Public Law 111-24 makes it legal to possess firearms in national parks and refuges. You might carry a firearm, concealed or otherwise, as long as applicable federal, state and local firearms laws in the state in which the park is located allow your possession of that weapon. That law does not, however, change prohibitions on the use of firearms in national parks or affect any hunting regulations. And even if it’s legal to carry a firearm within a park’s boundaries, it’s still not legal to discharge it.
Know the Local Laws
These regulations were adopted with specific scrutiny toward each state’s laws, including non-restricting laws, regarding the carrying of concealed weapons. Certain areas within federal recreation areas (visitor centers, offices, etc.) still enforce site-specific bans on firearms.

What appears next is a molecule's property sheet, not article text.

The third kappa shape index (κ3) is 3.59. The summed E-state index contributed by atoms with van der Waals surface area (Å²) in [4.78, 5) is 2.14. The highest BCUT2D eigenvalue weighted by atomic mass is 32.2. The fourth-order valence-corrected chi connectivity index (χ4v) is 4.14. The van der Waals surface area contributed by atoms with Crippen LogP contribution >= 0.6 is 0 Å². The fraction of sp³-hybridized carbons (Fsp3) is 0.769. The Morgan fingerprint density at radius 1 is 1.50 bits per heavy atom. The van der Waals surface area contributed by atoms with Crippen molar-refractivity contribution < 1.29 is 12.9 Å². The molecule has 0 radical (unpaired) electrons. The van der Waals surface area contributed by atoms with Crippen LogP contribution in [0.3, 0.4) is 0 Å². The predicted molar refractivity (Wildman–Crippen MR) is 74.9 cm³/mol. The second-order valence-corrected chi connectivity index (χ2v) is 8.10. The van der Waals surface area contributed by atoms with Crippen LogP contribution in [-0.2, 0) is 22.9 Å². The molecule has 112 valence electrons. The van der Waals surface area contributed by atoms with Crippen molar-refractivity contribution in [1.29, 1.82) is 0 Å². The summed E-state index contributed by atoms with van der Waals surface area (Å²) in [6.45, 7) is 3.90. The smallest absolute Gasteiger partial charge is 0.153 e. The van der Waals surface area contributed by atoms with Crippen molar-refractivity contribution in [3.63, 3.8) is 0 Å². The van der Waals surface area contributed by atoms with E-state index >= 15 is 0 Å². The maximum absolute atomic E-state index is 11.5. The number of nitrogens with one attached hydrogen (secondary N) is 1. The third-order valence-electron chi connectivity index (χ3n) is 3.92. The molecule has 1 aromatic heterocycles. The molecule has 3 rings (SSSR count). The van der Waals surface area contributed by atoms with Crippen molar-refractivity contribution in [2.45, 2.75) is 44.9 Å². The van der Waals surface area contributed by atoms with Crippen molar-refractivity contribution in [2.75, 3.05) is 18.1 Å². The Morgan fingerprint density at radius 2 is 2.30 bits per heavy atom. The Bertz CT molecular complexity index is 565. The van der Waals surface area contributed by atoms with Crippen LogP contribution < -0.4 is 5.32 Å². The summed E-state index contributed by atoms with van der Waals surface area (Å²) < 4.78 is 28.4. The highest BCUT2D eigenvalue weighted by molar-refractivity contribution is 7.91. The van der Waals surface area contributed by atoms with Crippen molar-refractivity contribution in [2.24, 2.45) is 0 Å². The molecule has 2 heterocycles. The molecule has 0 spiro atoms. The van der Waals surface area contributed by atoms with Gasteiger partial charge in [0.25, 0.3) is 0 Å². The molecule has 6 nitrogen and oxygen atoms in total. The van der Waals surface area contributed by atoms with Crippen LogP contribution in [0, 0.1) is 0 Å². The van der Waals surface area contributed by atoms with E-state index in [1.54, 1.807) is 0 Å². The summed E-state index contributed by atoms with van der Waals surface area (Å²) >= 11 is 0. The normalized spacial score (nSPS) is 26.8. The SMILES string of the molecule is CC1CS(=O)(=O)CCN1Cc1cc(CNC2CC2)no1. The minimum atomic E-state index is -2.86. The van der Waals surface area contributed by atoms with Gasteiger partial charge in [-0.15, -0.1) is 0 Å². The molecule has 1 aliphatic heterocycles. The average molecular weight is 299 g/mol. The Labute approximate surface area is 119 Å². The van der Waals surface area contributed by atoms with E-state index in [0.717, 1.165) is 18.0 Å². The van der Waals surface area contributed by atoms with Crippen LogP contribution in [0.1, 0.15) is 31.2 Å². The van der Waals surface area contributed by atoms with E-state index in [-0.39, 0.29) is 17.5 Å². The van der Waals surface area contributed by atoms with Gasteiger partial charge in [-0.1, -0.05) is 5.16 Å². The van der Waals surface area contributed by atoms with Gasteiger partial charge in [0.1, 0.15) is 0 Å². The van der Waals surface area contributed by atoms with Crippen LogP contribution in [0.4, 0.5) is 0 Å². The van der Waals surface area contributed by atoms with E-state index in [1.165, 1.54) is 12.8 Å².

“More than 30 national parks are located in more than one state, so visitors need to know where they are in those parks and which state’s law applies,” said Kathryn Warnes, grant management specialist with the National Park Service. National Park websites have been updated to include links to each state’s firearms laws.
This responsibility upon the firearm-carrying visitor gets even more challenging when international borders are crossed. Minnesota’s Boundary Waters Canoe Areas Wilderness (BWCAW) and Voyageurs National Park are two specific examples of how complex this law can become if you haven’t done your firearms possession homework.